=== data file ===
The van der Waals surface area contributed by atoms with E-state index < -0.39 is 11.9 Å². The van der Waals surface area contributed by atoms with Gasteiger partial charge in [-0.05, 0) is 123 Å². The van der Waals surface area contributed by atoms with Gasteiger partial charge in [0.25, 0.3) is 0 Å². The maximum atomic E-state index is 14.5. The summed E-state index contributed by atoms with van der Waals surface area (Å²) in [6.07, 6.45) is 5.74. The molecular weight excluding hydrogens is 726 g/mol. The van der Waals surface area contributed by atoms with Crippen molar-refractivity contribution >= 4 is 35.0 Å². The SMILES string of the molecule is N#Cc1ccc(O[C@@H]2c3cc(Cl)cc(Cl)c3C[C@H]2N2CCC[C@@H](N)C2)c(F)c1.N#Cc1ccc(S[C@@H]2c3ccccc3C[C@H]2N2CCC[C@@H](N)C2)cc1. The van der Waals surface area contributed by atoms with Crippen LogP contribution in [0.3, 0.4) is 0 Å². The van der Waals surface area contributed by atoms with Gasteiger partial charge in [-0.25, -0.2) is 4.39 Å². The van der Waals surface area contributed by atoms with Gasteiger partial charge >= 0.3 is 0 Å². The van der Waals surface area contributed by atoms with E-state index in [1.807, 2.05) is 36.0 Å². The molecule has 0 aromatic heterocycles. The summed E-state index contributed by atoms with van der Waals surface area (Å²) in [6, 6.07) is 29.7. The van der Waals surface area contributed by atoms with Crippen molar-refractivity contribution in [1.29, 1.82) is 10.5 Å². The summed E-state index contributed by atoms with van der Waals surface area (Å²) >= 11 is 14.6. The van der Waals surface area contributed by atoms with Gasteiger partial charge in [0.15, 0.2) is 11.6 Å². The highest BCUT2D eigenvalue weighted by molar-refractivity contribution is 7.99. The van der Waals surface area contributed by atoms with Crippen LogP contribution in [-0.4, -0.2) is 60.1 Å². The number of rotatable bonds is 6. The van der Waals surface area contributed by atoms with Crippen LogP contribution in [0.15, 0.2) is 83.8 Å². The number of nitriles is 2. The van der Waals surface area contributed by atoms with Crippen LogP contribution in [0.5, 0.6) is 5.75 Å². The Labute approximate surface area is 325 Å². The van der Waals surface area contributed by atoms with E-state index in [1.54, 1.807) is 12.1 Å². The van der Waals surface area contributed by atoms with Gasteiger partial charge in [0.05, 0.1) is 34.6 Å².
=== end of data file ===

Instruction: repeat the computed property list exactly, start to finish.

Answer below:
The van der Waals surface area contributed by atoms with E-state index < -0.39 is 11.9 Å². The van der Waals surface area contributed by atoms with Gasteiger partial charge in [-0.05, 0) is 123 Å². The van der Waals surface area contributed by atoms with Gasteiger partial charge in [0.25, 0.3) is 0 Å². The maximum atomic E-state index is 14.5. The summed E-state index contributed by atoms with van der Waals surface area (Å²) in [6.07, 6.45) is 5.74. The molecular weight excluding hydrogens is 726 g/mol. The van der Waals surface area contributed by atoms with Crippen molar-refractivity contribution >= 4 is 35.0 Å². The SMILES string of the molecule is N#Cc1ccc(O[C@@H]2c3cc(Cl)cc(Cl)c3C[C@H]2N2CCC[C@@H](N)C2)c(F)c1.N#Cc1ccc(S[C@@H]2c3ccccc3C[C@H]2N2CCC[C@@H](N)C2)cc1. The van der Waals surface area contributed by atoms with Crippen LogP contribution in [0.3, 0.4) is 0 Å². The van der Waals surface area contributed by atoms with Gasteiger partial charge in [-0.25, -0.2) is 4.39 Å². The van der Waals surface area contributed by atoms with Gasteiger partial charge >= 0.3 is 0 Å². The van der Waals surface area contributed by atoms with E-state index in [1.807, 2.05) is 36.0 Å². The molecule has 0 aromatic heterocycles. The summed E-state index contributed by atoms with van der Waals surface area (Å²) in [6, 6.07) is 29.7. The van der Waals surface area contributed by atoms with Crippen molar-refractivity contribution in [1.29, 1.82) is 10.5 Å². The summed E-state index contributed by atoms with van der Waals surface area (Å²) >= 11 is 14.6. The van der Waals surface area contributed by atoms with Gasteiger partial charge in [0.15, 0.2) is 11.6 Å². The highest BCUT2D eigenvalue weighted by molar-refractivity contribution is 7.99. The van der Waals surface area contributed by atoms with Crippen LogP contribution in [-0.4, -0.2) is 60.1 Å². The number of rotatable bonds is 6. The van der Waals surface area contributed by atoms with Crippen LogP contribution in [0.15, 0.2) is 83.8 Å². The number of nitriles is 2. The van der Waals surface area contributed by atoms with Crippen LogP contribution in [0.5, 0.6) is 5.75 Å². The Labute approximate surface area is 325 Å². The van der Waals surface area contributed by atoms with E-state index in [1.54, 1.807) is 12.1 Å². The van der Waals surface area contributed by atoms with Gasteiger partial charge in [0.05, 0.1) is 34.6 Å².